We skip to the time of Charlemagne, who is recorded as having massacred 4500 rebel Saxon prisoners who had refused to convert to Christianity. Olaf I, who reigned from 995 to 1000, tried to convert Norway during the Viking age, torturing and executing those who refused to convert, but his conversion didn’t hold. The Balts, Slavs, and Finns were converted during the 12th and 13sth centuries,

in a series of uncoordinated military campaigns by various German and Scandinavian kingdoms, and later by the Teutonic Knights and other orders of warrior-monks. It involved the destruction of pagan polities, their subjection to their Christian conquerors, and frequently the wholesale resettlement of conquered areas and replacement of the original populations with German settlers, as in Old Prussia. Elsewhere, the local populations were subjected to an imported German overclass. Although revolts were frequent and pagan resistance often locally successful, the general technological superiority of the Crusaders, and their support by the Church and rulers throughout Christendom, eventually resulted in their victory in most cases - although Lithuania resisted successfully and only converted voluntarily in the 14th century.
The forced conversion of the Jews, and the defeat of Muslims, in late medieval Spain, is well known; and of course the conversion of all the inhabitants of the Americas. All this was done by the Catholic cult, but after Reformation various Protestant cults took their turn at resisting the social status quo and converting neighbors where they could.

My favorite example of all this is the Pilgrim Fathers of the 17th century, English “Dissenters” who left England where their own religious intolerance got them into trouble and settled in the more tolerant Holland, then left there because they wanted to continue to be separatists, did not want to become Dutch, so found backers who would fund a colony in the New World for them, where they could more readily continue to practice their religious intolerance. And so it continues, down to our own day, when the only use for religion seems to be to delineate nations and reduce populations.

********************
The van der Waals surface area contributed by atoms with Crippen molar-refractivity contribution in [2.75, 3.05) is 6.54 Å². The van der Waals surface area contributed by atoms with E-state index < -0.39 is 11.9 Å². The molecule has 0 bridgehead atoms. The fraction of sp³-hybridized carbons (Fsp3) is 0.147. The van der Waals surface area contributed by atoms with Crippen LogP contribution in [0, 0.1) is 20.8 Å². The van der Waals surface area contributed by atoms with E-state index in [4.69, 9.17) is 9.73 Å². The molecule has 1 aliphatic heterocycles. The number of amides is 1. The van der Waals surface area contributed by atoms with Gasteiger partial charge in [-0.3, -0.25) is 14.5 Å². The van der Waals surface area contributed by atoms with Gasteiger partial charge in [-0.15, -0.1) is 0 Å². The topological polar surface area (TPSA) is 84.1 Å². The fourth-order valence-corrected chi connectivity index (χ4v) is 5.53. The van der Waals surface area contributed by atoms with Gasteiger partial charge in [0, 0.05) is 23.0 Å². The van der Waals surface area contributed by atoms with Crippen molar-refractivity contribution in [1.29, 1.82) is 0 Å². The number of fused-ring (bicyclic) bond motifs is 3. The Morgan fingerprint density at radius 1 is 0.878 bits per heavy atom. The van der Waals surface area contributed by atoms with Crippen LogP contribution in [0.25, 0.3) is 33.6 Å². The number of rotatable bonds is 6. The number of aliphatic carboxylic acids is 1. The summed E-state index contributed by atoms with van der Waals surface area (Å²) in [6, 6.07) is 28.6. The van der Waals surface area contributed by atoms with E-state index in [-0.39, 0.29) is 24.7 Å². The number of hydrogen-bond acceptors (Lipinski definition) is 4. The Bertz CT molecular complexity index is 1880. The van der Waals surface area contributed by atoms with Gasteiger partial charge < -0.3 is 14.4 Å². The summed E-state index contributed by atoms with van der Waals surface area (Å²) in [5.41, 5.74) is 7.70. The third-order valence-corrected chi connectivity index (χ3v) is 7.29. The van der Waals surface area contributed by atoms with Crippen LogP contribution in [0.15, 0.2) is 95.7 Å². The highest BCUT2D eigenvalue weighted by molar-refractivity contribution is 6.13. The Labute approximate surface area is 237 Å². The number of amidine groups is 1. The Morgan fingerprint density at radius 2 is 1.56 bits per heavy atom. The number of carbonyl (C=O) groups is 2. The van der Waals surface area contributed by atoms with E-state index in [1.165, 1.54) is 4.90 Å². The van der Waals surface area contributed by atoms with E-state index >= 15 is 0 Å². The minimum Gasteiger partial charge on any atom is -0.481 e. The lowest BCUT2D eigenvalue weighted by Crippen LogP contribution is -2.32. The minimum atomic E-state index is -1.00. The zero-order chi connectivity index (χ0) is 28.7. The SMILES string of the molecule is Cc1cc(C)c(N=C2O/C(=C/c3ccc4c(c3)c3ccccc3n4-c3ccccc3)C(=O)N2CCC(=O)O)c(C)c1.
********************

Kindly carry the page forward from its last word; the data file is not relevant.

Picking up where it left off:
I thought about all these things the other day while walking in the Protestant Cemetery, also called the English Cemetery, officially the Non-Catholic Cemetery, out by Cestius’s Pyramid. Gaius Cestius was a magistrate during the early days of the Roman Empire, before the birth of Christ, rich enough to have this pyramid built to serve as his tomb. It was not the only pyramid in Rome: the Egyptian motif was all the rage in the years following the defeat of Cleopatra. But it is the only one to survive:

a larger one—the "pyramid of Romulus" — of similar form but unknown origins stood between the Vatican and the Mausoleum of Hadrian but was dismantled in the 16th century by Pope Alexander VI and the marble was used for the steps of St. Peter's Basilica.
There are few more captivating places in Rome than the relatively tombstone-free northern part of the Protestant Cemetery, where the lawns spread underneath stone pines and you look out onto the Pyramid and the Ostiense gate in the old Roman wall.

Here is John Keats’s grave, but his name is not on his stone, which instead reads

This grave
contains all that was Mortal,
of a

on his Death Bed,
in the Bitterness of his Heart,
at the Malicious Power of his Enemies,
these Words to be engraven on his Tomb Stone

Here lies One
Whose Name was writ in Water.

Feb 24th 1821.